Sitting on the plane, Weinstock analyzed the development of events in this area in reverse order, right up to the very beginning [137]. In the 1830s, a doctor at the mount Sinai medical complex in new York city, Barril Bernard Krohn, described a disease that eventually became known as”Crohn’s disease”. All fourteen of the first patients were Jewish. History has since shown that inflammatory bowel diseases can affect people of any nationality, but Weinstock put the question this way: what if the high prevalence of this disease among Jews in new York 60 years ago is the key to the cause of its occurrence?

Other scientists have directly linked inflammatory bowel diseases, which usually affect people in their third or fourth decade of life, with the socio-economic situation of a person in their younger years. It has been found that the cleaner conditions a person lives in as a child, the more likely they are to develop inflammatory bowel diseases in adulthood [138]. The presence of running water and flush toilets in childhood increased the risk of intestinal inflammation in later years. Drinking water from a well or stream and defecating in latrines (or in bushes) reduced this risk. Of course, all these pure conditions are signs of material well-being. But what if it is wealth that causes the predisposition to this disease?

When an hour’s flight delay turned into two hours, and two hours turned into four, Weinstock decided to conduct a thought experiment. He imagined holding a mirror in front of a map of the prevalence of inflammatory bowel disease in the United States. As a rule, this indicator increased as you moved from South to North. However, the mental picture that Weinstock created in his mind now showed the opposite pattern — an increase in the prevalence of inflammatory bowel diseases from North to South. Weinstock went even further: instead of asking what factors can cause intestinal inflammation (for example, pollutants, medications, or food), he asked what can prevent this disease. Weinstock wondered if some factor that protected people from developing inflammatory bowel disease had disappeared.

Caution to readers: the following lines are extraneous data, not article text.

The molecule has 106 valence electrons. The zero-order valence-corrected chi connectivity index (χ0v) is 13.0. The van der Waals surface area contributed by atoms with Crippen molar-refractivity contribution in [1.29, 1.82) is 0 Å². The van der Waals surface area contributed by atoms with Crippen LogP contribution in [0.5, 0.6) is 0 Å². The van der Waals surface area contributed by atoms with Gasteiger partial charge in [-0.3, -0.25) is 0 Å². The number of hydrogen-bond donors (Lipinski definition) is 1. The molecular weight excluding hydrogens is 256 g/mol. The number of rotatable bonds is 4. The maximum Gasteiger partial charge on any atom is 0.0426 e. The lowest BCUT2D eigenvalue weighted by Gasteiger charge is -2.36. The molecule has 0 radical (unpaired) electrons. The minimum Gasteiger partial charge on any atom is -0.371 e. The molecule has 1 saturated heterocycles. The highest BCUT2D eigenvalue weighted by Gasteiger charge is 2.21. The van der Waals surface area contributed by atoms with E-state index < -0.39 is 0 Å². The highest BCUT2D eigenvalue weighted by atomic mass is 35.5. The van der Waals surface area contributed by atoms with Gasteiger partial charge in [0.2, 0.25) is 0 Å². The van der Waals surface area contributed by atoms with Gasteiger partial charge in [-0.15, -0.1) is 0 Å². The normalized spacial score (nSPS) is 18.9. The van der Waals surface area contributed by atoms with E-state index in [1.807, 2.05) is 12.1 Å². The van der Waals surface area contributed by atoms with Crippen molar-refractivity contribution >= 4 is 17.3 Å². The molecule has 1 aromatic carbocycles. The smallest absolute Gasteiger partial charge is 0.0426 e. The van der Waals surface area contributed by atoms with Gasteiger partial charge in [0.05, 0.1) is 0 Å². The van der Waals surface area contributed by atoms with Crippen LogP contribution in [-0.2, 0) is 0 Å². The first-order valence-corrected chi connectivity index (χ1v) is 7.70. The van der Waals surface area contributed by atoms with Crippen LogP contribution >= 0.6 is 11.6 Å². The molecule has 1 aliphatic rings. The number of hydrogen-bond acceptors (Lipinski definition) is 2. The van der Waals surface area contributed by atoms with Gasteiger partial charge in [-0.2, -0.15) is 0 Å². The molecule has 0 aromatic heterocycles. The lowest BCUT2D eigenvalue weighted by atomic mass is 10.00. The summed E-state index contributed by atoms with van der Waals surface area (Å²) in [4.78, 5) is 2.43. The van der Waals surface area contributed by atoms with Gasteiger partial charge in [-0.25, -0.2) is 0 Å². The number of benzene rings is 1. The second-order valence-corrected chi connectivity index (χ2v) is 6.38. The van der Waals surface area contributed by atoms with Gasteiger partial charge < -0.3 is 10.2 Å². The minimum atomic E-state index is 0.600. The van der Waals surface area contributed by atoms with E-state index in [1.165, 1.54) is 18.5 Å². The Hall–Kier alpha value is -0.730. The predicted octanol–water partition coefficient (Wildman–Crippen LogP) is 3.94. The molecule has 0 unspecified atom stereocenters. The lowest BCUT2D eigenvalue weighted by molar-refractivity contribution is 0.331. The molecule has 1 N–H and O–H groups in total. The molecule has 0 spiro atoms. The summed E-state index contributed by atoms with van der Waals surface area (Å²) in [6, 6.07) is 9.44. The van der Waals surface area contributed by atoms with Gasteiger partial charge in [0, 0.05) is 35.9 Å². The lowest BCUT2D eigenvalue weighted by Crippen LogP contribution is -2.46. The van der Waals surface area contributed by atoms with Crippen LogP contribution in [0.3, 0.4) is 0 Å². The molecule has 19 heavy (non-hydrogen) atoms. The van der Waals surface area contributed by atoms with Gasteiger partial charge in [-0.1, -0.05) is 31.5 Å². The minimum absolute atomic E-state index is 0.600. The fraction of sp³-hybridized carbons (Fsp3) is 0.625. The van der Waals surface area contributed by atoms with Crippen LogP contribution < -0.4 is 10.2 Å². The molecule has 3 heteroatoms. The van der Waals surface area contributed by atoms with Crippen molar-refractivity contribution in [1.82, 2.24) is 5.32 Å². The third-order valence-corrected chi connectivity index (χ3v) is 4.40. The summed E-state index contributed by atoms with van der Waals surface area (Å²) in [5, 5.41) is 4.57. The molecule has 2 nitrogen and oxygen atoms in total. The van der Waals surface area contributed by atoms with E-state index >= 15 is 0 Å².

During this period, in addition to writing a book on autoimmune diseases, Weinstock also edited a book on parasites. He spent more than a decade studying a flatworm called the intestinal Schistosoma (Schistosoma mansoni). This parasite is a real miracle of evolution. Microscopic torpedo-shaped larvae of S. mansoni with forked tails wait for their prey in fresh water. Having penetrated through the skin of a person who swims in a pond or wades it, these larvae move through the bloodstream, stop in the lungs or liver, and then settle down for mating (during which the female settles in a special recess in the male’s body) in the blood vessels of the bladder and colon. The fertilized schistosome eggs are then excreted along with the host’s feces and urine.

These eggs, which sometimes get stuck in the liver and other organs, can cause permanently inflamed spherical lesions-granulomas. Such lesions, very similar to inflamed ulcers in the case of Crohn’s disease, have become an excellent model for scientists to study inflammatory bowel diseases. However, in many other parameters, the infectious disease caused by the pathogen S. mansoni differs significantly from intestinal inflammation. For example, flukes can live in the human host for decades, but, with the exception of rare cases of granuloma due to Schistosoma eggs, prolonged stay of one large (about a centimeter long) organism inside another causes much less inflammation than one might expect.

In the process of editing a book about parasites, Weinstock struggled to come up with something terrible to say about these and other helminths, but he failed. A third of the world’s population still had helminths, and the vast majority had no symptoms. Even more people were exposed to helminths at one time or another (most likely in childhood). Weinstock believed that parasites are relatively harmless if you eat well and if you don’t have too many of them.